Under such views the Bible is held as the only sure foundation upon which all true Protestants build every article of the faith which they profess, and every point of doctrine which they teach; and all other foundations, whether they be the decisions of councils, the confessions of churches, the prescripts of popes, or the expositions of private men, are considered by them as sandy and unsafe, or as in nowise to be ultimately relied on. Yet, on the other hand, they by no means fastidiously reject them as of no use; for while they admit the Bible, or the Scriptures of the Old and New Testament, to be the only infallible rule by which we must measure the truth or falsehood of every religious opinion, they are sensible that all men are not equally fitted to understand or to apply this rule; and that the wisest men want, on many occasions, all the helps afforded by the learning and research of others to enable them to understand its precise nature, and to define its certain extent. These helps are great and numerous, having been supplied, in every age of the church, by the united labours of learned men in every country, and by none in greater abundance than by those in Protestant communions.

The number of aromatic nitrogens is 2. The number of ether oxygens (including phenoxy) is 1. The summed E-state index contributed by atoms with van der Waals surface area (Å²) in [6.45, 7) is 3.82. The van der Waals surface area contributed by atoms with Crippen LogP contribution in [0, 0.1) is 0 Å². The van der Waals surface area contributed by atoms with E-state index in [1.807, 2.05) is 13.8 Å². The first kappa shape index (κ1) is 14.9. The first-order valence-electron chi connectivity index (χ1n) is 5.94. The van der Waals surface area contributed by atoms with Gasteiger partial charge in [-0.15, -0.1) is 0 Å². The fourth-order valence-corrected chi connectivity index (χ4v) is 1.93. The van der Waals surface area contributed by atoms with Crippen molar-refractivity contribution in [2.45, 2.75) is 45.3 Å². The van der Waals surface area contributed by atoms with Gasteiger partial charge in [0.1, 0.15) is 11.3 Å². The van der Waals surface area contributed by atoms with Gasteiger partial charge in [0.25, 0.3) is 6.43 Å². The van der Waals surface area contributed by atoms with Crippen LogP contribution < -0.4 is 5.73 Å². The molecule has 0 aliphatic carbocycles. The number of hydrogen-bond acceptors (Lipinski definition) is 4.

Webster's Dictionary [2]

(1): ( a.) Making a protest; protesting.

(2): ( a.) Of or pertaining to the faith and practice of those Christians who reject the authority of the Roman Catholic Church; as, Protestant writers.

(3): ( v.) One who protests; - originally applied to those who adhered to Luther, and protested against, or made a solemn declaration of dissent from, a decree of the Emperor Charles V. and the Diet of Spires, in 1529, against the Reformers, and appealed to a general council; - now used in a popular sense to designate any Christian who does not belong to the Roman Catholic or the Greek Church.

Charles Buck Theological Dictionary [3]

A name first given in Germany to those who adhered to the doctrine of Luther, because in 1529, they protested against a decree of the emperor Charles V. and the diet of Spires; declaring that they appealed to a general council. The same has also been given to those of the sentiments of Calvin; and is now become a common denomination for all those of the reformed churches.

See article REFORMATION; Fell's Four Letters on genuine Protestantism; Chillingworth's Religion of the Protestants; Robertson's Hist. of Charles V. vol. 2: p. 249, 250.